When you’ve got anything from an upset stomach to a severe fever, you’re probably more likely to reach for prescribed medication than you are for a generous spoonful of ground rhinoceros horn or pangolin scale. However, this isn’t the case for everyone, which has led to a rapid decline in both pangolin and rhinoceros populations.
Wildlife trafficking is the illegal collection and distribution of animals. One of the factors that maintains its presence on an international scale is the demand for animal products, ranging from decorative purposes to traditional medicine. According to a report by the World Wide Fund for Nature, “blame for the issue is passed back and forth between source and consumer countries and there is a lack of collaboration, coordination, and accountability between the two.” The World Wildlife Fund (WWF) counters the issue largely through their joint programme TRAFFIC, a non-governmental wildlife trade monitoring network with a goal to “help reduce the pressure of illegal and unsustainable wildlife trade on biodiversity.”
On an international level, beyond initiatives from organisations such as the WWF, policy response has risen to fight the issue. There are a number of international control measures, one of which is the Convention on International Trade in Endangered Species (CITIES). During the CITIES’ ongoing conference that started on the 24th September and will run until 5th October, countries voted to ban trade in all eight species of pangolin across Africa and Asia. The conference declared them to be endangered to the point of near extinction.
Looking at the numbers, it’s clear to see why the committee called the ban. In 2016 alone, authorities have already seized more than 18,000 tonnes of scales from poaching of these small, armoured ant-eaters across 19 countries. Considering experts have estimated that it takes three to four pangolins to make up a kilogramme of scales, that’s quite a chunk out of the population of an animal that only produces one offspring per breeding female a year. According to the BBC’s recent look at the pangolin trade, one million pangolins have been poached in the last decade, and researchers believe that the trafficking of pangolins alone makes up roughly 20 per cent of all illegal trade worldwide.
While pangolins have been declared the most trafficked animal in the world, rhinoceros populations have also been suffering from serious decline since 2007. According to the Species Survival Commission’s report from the International Union for Conservation of Nature (IUCN), the number of African rhinoceros killed by poachers went up for the sixth year in a row. In 2007, poachers killed 13 rhinoceros for their horns in South Africa. That number increased to 1,175 rhinos in 2015, which averages to three rhinoceros killed for their horns per day. The IUCN Red List now identifies three species of rhinoceros as critically endangered, and efforts to combat their loss have extended from the usual organisations such as the WWF to less traditional efforts such as Twitter account @savetherhino, which keeps followers updated on poaching reports and donation opportunities.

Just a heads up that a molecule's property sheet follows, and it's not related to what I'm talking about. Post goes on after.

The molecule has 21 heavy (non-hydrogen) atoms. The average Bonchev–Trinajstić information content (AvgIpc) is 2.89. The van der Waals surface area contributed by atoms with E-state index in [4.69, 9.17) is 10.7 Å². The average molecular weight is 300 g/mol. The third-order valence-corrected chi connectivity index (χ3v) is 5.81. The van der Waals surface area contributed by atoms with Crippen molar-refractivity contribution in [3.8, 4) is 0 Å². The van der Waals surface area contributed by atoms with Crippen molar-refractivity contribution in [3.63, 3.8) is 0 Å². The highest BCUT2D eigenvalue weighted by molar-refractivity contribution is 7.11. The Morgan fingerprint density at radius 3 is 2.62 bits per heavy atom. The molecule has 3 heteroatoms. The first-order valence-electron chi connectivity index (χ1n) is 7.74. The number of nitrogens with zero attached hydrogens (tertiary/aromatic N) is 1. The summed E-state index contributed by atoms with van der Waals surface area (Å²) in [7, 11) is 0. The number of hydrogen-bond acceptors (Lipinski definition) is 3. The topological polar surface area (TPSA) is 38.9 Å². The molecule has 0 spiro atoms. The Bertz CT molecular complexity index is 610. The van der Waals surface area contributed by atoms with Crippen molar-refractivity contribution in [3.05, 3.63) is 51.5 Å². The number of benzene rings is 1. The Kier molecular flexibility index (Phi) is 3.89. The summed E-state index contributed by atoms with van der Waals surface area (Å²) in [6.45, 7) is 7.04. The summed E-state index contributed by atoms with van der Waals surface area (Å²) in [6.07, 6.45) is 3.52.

While many are upset by the decline of animal populations due to human involvement, it could be said that the killing is not totally illogical. Both rhino horn and pangolin scales are made up of keratin, the same material that makes up human fingernails and skin, and their use in medicine (particularly Chinese and African traditional disciplines) dates back thousands of years. Both ancient Greek and Persian cultures believed in the power of rhino horn to purify water from the effect of poison, and there may be an element of truth to that, as many poisons do react chemically with keratin. More recently, Andreia Vasconcelos and Artur Cavaco-Paulo of the University of Minho published The Use of Keratin in Biomedical Applications in November 2012. They noted that “extracted keratin proteins have an intrinsic ability to self-assemble and polymerise into fibrous gels and scaffolds… leading to their development as scaffolds of biomedical application.” This suggests that keratin can be beneficial in a medicinal sense. With this in mind, there seems to be more to animal trafficking than simply for monetary gain, but it is clear that it is causing irreparable damage to the pangolin and rhinoceros population.
Image: David Brossard